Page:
The plantar fascia is the part of the foot that acts like a shock absorbing bowstring, supporting the arch in your foot. Plantar meaning the bottom side, and fascia is the name of the tissue in this area. Fascia is not muscle, not bone, not cartilage, not ligament, not tendon, it is a tissue all it’s own. This fascia tissue is made up of billions of tiny fibers similar to the fibers in a piece of elastic or Lycra. If the tension on that bowstring (fascia tissue) becomes too great, minute tears can occur creating pain and inflammation. The result is foot pain. Foot pain is no fun.

Tips for healing your heel pain.

1. Get yourself a good custom orthotic. Not an over the counter arch supports. A true custom, made just for your feet, orthotic arch support is the only way to go. Your feet are unique. Not even the two you have are exactly alike. Therefore, custom us the only thing that will truly heal your Plantar Fasciitis in record time.

2. When you experience heel pain, get off your feet, and use ice to reduce the tenderness. Ice therapy is one of the best ways to reduce the discomfort of this condition. 20min on and 20 off is recommended.  It’s also a good idea to use an anti-inflammatory such as Ibuprofen or Naproxen. Always use as directed on the label.

3. Never go barefoot. This area needs support if it’s going to heal. Going barefoot, especially on flat hard floors, will make the fascia tissue stretch under the pressure of your body weight and cause futher damage. This area needs to stay stable if it’s going to heal. So get a good pair of slippers you can place your custom orthotic in and use them. Or simply keep your street shoes with your custom orthotic handy and slip them on before getting up to walk.

4. Use a night splint. A night splint is an apparatus that will hold your foot in a good position for healing while you sleep. Your feet go into a relaxed position during rest and therefore the fascia tissue is in a shortened position. Your body sends messages during rest to heal anything that’s wrong. If this healing takes place in the shortened position, when you stretch and place your foot on the floor you will rip the tissue again and undo any healing that may have taken place. Over time scar tissue will begin to form and the body sends more messages to protect this area. Bone spurs may develop. If this happens you have just complicated your problem. A night splint is imperative for proper healing of Plantar Fasciitis.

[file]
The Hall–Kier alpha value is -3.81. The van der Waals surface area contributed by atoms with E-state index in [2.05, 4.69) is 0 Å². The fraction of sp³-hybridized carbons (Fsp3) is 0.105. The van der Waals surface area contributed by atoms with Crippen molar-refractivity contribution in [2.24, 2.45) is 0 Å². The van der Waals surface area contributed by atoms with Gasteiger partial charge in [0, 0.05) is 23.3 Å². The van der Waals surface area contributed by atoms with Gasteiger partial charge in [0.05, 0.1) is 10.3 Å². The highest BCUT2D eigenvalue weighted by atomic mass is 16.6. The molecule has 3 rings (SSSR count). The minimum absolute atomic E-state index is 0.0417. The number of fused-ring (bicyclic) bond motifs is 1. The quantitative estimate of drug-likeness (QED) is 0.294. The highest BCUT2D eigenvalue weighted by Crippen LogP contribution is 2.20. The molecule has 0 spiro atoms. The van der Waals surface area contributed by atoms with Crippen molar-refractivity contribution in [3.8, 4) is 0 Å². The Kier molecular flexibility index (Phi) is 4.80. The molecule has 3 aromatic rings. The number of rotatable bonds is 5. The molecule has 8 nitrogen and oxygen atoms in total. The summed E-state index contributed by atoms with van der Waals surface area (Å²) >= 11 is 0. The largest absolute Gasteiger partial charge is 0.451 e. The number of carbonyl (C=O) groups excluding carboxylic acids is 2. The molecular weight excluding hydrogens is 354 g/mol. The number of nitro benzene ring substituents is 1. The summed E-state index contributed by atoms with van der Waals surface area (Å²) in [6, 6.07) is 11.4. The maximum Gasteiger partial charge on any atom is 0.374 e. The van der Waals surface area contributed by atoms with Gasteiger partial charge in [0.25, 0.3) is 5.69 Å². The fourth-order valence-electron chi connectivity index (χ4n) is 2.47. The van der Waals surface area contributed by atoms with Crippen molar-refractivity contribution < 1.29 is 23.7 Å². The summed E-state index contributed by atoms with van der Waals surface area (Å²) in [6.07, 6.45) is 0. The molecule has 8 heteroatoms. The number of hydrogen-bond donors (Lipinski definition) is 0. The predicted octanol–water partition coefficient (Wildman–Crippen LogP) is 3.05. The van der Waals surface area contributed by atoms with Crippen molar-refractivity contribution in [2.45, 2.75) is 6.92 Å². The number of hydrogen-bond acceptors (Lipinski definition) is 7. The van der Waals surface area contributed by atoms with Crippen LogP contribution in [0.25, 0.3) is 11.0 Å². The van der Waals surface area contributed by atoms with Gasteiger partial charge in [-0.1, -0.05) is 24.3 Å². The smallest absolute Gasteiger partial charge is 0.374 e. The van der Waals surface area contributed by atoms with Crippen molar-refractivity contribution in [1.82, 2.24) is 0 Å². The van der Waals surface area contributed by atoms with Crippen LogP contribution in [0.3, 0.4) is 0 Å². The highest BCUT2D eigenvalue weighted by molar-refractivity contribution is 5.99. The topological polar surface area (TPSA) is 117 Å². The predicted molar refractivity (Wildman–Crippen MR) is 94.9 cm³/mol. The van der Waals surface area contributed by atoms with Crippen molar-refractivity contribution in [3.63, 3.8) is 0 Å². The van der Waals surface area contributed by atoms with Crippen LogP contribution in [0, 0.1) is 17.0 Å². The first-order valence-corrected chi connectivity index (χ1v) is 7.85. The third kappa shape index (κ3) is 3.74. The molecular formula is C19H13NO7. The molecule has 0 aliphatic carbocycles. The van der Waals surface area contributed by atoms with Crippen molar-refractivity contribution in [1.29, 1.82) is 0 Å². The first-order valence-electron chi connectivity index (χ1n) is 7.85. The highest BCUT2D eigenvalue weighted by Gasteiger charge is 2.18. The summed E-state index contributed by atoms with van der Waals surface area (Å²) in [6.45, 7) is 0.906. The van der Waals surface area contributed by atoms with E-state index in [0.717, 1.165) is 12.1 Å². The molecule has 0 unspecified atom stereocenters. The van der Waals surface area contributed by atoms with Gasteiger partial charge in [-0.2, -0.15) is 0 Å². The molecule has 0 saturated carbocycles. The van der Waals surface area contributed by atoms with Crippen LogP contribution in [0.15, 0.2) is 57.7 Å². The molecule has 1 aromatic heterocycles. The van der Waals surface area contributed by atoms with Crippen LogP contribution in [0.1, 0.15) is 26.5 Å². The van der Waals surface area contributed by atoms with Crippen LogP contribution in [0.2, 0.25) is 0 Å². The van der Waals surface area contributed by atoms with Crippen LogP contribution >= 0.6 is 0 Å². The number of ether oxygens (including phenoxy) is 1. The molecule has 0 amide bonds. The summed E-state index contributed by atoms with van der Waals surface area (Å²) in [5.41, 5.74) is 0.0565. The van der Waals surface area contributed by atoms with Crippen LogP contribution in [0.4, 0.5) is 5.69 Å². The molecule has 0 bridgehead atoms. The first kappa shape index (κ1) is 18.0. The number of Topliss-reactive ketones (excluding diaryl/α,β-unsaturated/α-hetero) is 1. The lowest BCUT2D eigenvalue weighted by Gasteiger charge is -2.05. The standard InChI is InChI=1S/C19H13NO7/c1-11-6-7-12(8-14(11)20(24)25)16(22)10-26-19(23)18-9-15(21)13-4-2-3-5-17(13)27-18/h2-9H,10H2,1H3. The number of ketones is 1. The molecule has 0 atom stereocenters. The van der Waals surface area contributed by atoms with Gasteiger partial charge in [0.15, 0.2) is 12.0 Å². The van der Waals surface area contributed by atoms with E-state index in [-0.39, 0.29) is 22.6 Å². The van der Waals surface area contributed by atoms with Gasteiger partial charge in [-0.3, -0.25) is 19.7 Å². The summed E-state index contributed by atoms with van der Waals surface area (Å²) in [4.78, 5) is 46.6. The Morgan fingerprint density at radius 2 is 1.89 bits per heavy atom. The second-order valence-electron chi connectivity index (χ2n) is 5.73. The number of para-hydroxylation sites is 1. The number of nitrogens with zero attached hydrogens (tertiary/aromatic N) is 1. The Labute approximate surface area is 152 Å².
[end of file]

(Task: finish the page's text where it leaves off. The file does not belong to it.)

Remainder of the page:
5. As you begin to heal and the pain begins to subside, it will be time to do some stretching exercises. There are many ways to do this. You are basically trying to stretch the fascia in a manner that makes it gain strength. Pulling your foot up toward your body and spreading your toes is a good stretch to start each day with before ever getting out of bed. When you do this you are waking up the feet and sending blood flow. This simply prepares the feet to go to work. Much like a runner stretching and warming up the muscles of the body before a run.

6. Last but not least, make sure your footwear fits properly. Improperly fitted and supported footwear can cause symptoms to re-occur. Plantar Fasciitis is usually caused from an overuse of this tissue. If your shoes don’t fit correctly and have the proper support in them, you set yourself up for this very common, treatable, and avoidable condition. The footwear industry does not hold standards in sizing any longer. What one company calls a 8M may very well fit more like a 7M. Some patterns run wide and some narrow. You must learn where your foot is suppose to sit inside the shoe to know if it is right for you. It’s no longer about the size on the box. You measurement is only a reference point is which to start. For info on how to best fit your shoes go to

For more information on your feet and what ails them, please visit If you have further questions, please contact me at It will be my pleasure to help you find the answers to your foot pain issues and help you become pain free throughout your day.

Finally, if you are following all these guidelines and your pain persists, you may have a more serious condition. It’s advised you see a physician for a more complete diagnosis and treatment.

Remember….When your feet feel good you feel good!